The key to keeping the Northwest cherry industry sustainable and profitable can be boiled down to five principles, says B.J. Thurlby, president of the Washington State Fruit Commission, which oversees the Northwest Cherry Growers promotion group.

1. Maintain export markets for Northwest cherries. Export markets make up about 25 to 30 percent of the crop and provide a release valve and market for premium cherries.

2. Improve U.S. per capita consumption. Research shows that 73 percent of domestic consumers aren’t eating cherries. "We need to find out how to get on their menu," Thurlby said.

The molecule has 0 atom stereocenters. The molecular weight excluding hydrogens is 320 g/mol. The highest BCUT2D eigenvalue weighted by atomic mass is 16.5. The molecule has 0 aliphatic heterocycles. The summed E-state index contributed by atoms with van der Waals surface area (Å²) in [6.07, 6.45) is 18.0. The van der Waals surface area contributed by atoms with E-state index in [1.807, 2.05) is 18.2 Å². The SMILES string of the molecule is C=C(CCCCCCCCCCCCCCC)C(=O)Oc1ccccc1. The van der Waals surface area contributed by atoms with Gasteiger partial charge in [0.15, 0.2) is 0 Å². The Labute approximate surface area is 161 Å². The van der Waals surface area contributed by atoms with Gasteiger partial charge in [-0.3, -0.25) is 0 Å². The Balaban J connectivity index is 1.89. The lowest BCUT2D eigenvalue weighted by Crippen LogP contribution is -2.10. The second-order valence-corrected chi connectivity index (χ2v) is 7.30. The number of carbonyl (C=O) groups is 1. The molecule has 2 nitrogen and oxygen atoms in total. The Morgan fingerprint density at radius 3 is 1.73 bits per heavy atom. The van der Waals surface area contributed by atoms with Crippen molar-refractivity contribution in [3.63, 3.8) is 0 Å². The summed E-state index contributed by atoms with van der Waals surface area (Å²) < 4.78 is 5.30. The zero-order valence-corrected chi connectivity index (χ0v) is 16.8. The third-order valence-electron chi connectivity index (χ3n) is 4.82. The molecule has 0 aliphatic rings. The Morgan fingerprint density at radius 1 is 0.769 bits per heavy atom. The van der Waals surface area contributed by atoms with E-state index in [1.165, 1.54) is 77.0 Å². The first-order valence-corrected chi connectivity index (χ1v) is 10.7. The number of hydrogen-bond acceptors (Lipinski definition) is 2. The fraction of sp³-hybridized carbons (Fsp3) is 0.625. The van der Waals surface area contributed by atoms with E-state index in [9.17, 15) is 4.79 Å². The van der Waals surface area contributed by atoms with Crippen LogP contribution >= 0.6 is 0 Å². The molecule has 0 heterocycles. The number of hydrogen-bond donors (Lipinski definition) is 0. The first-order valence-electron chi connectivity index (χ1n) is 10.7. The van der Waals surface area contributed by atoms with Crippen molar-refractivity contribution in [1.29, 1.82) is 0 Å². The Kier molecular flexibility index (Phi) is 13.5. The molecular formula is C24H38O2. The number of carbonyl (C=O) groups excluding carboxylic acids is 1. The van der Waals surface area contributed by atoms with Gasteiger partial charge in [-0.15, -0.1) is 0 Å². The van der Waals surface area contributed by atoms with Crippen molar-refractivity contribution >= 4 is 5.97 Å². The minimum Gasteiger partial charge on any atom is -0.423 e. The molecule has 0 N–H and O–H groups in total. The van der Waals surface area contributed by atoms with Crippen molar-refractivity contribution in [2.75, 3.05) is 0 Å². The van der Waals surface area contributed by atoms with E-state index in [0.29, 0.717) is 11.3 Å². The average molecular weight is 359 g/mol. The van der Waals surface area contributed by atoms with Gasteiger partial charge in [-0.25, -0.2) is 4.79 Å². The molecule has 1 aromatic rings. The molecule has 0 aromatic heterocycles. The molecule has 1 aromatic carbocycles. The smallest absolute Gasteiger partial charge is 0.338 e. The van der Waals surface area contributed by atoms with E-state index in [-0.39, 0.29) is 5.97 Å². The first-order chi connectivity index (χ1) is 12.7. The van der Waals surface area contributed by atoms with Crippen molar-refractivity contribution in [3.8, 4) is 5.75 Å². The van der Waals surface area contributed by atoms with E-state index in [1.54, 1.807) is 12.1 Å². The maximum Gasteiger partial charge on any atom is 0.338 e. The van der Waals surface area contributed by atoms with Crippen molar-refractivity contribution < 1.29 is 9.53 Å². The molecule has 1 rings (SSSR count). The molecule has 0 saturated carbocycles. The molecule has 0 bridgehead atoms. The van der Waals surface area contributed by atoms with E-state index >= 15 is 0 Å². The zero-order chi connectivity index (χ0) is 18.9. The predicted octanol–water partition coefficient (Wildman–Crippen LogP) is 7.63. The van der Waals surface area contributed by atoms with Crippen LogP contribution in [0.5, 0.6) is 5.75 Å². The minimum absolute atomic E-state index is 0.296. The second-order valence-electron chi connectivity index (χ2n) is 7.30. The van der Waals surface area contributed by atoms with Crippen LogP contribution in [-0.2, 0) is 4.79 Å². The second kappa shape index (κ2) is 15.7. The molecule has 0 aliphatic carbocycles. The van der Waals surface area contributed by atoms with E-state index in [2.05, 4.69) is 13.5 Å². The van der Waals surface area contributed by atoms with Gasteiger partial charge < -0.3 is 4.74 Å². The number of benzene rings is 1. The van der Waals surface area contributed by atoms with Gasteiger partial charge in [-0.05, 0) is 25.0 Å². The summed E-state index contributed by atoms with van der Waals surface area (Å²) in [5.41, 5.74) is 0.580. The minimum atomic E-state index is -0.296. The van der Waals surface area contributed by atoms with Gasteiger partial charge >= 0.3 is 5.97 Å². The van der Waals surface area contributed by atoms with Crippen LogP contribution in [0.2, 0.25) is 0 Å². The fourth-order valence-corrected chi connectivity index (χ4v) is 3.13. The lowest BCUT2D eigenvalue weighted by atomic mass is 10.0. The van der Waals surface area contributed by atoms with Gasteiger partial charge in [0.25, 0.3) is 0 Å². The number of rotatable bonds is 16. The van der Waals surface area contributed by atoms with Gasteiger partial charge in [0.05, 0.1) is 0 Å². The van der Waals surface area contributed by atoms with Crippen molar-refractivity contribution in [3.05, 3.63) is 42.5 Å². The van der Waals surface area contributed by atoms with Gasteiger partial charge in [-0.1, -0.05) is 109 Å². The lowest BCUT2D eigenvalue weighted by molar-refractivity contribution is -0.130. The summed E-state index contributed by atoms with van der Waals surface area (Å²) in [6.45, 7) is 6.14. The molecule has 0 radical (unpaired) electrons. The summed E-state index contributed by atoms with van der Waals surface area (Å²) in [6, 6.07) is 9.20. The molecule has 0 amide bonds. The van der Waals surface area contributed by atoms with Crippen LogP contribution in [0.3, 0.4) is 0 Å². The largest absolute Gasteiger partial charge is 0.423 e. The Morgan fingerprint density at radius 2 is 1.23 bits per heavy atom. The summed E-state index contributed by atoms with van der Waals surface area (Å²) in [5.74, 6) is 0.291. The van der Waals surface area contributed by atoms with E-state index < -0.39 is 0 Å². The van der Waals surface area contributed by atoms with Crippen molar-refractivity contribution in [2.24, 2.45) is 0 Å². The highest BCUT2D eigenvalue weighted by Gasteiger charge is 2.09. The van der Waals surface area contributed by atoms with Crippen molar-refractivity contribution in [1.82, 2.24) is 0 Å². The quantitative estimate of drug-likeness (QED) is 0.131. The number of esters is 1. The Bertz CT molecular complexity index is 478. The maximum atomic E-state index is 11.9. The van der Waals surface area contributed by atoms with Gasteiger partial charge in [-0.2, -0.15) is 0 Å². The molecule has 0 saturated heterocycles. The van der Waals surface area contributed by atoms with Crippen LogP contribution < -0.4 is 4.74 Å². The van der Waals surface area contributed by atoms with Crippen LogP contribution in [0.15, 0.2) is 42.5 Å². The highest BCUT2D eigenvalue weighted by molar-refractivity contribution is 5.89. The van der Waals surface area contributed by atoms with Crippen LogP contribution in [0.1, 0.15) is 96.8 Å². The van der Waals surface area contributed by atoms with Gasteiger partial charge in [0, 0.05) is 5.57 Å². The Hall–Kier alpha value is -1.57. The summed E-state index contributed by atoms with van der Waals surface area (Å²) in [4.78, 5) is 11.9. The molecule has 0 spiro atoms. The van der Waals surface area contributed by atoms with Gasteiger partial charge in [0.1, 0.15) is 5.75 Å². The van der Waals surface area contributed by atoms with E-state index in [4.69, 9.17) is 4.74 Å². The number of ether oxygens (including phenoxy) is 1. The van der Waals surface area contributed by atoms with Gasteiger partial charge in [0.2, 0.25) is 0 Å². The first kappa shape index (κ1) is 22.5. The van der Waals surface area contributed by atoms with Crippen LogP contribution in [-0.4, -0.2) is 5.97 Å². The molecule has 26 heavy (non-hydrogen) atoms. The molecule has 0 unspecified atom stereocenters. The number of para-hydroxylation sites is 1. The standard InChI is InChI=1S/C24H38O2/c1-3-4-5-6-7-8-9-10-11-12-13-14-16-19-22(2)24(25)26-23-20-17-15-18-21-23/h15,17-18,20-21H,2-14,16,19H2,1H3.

3. Develop a health message. A coordinated and long-term health message plan should be developed in conjunction with California sweet cherry producers.

4. Better understand crop size and timing. Finding out what the crop estimation is in the third week of May is too late, Thurlby said, adding that a better crop estimation system is needed.

5. Continue to produce high quality. On a world market, U.S. cherry growers are the high-cost producers, he said. "That means we also have to be the high-quality producer."